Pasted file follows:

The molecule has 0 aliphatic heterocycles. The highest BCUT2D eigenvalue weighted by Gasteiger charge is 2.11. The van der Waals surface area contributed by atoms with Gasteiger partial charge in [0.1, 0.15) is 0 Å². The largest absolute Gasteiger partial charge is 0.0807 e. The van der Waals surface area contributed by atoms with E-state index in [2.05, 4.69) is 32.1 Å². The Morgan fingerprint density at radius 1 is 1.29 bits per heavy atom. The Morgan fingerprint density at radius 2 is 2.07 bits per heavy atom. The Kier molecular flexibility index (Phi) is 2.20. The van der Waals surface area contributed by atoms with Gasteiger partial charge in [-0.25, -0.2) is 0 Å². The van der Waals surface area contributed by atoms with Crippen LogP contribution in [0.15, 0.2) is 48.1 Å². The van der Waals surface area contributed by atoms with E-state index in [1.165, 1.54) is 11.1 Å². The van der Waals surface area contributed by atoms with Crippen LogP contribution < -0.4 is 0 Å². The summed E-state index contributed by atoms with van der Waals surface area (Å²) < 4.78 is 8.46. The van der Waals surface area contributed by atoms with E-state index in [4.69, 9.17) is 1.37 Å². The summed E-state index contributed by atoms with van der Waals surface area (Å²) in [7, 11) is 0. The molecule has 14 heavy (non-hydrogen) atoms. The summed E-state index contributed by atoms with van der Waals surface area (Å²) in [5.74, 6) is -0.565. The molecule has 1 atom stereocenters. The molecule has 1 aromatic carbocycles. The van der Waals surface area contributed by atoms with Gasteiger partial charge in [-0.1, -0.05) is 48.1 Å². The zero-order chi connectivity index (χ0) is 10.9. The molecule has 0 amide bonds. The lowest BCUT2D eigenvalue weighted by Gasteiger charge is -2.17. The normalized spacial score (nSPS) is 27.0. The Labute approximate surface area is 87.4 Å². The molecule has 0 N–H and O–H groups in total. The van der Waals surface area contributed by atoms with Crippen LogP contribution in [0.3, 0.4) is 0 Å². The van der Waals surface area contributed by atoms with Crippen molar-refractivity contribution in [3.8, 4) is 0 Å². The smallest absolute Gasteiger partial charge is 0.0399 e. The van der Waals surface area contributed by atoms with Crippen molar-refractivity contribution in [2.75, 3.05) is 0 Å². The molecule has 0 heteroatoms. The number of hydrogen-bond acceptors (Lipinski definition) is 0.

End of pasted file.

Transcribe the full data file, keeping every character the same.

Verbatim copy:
The molecule has 0 aliphatic heterocycles. The highest BCUT2D eigenvalue weighted by Gasteiger charge is 2.11. The van der Waals surface area contributed by atoms with Gasteiger partial charge in [0.1, 0.15) is 0 Å². The largest absolute Gasteiger partial charge is 0.0807 e. The van der Waals surface area contributed by atoms with E-state index in [2.05, 4.69) is 32.1 Å². The Morgan fingerprint density at radius 1 is 1.29 bits per heavy atom. The Morgan fingerprint density at radius 2 is 2.07 bits per heavy atom. The Kier molecular flexibility index (Phi) is 2.20. The van der Waals surface area contributed by atoms with Gasteiger partial charge in [-0.25, -0.2) is 0 Å². The van der Waals surface area contributed by atoms with Crippen LogP contribution in [0.15, 0.2) is 48.1 Å². The van der Waals surface area contributed by atoms with E-state index in [1.165, 1.54) is 11.1 Å². The van der Waals surface area contributed by atoms with Crippen LogP contribution < -0.4 is 0 Å². The summed E-state index contributed by atoms with van der Waals surface area (Å²) < 4.78 is 8.46. The van der Waals surface area contributed by atoms with E-state index in [4.69, 9.17) is 1.37 Å². The summed E-state index contributed by atoms with van der Waals surface area (Å²) in [7, 11) is 0. The molecule has 14 heavy (non-hydrogen) atoms. The summed E-state index contributed by atoms with van der Waals surface area (Å²) in [5.74, 6) is -0.565. The molecule has 1 atom stereocenters. The molecule has 1 aromatic carbocycles. The van der Waals surface area contributed by atoms with Gasteiger partial charge in [-0.1, -0.05) is 48.1 Å². The zero-order chi connectivity index (χ0) is 10.9. The molecule has 0 amide bonds. The lowest BCUT2D eigenvalue weighted by Gasteiger charge is -2.17. The normalized spacial score (nSPS) is 27.0. The Labute approximate surface area is 87.4 Å². The molecule has 0 N–H and O–H groups in total. The van der Waals surface area contributed by atoms with Crippen LogP contribution in [0.3, 0.4) is 0 Å². The van der Waals surface area contributed by atoms with Crippen molar-refractivity contribution in [3.8, 4) is 0 Å². The smallest absolute Gasteiger partial charge is 0.0399 e. The van der Waals surface area contributed by atoms with Crippen molar-refractivity contribution in [2.75, 3.05) is 0 Å². The molecule has 0 heteroatoms. The number of hydrogen-bond acceptors (Lipinski definition) is 0.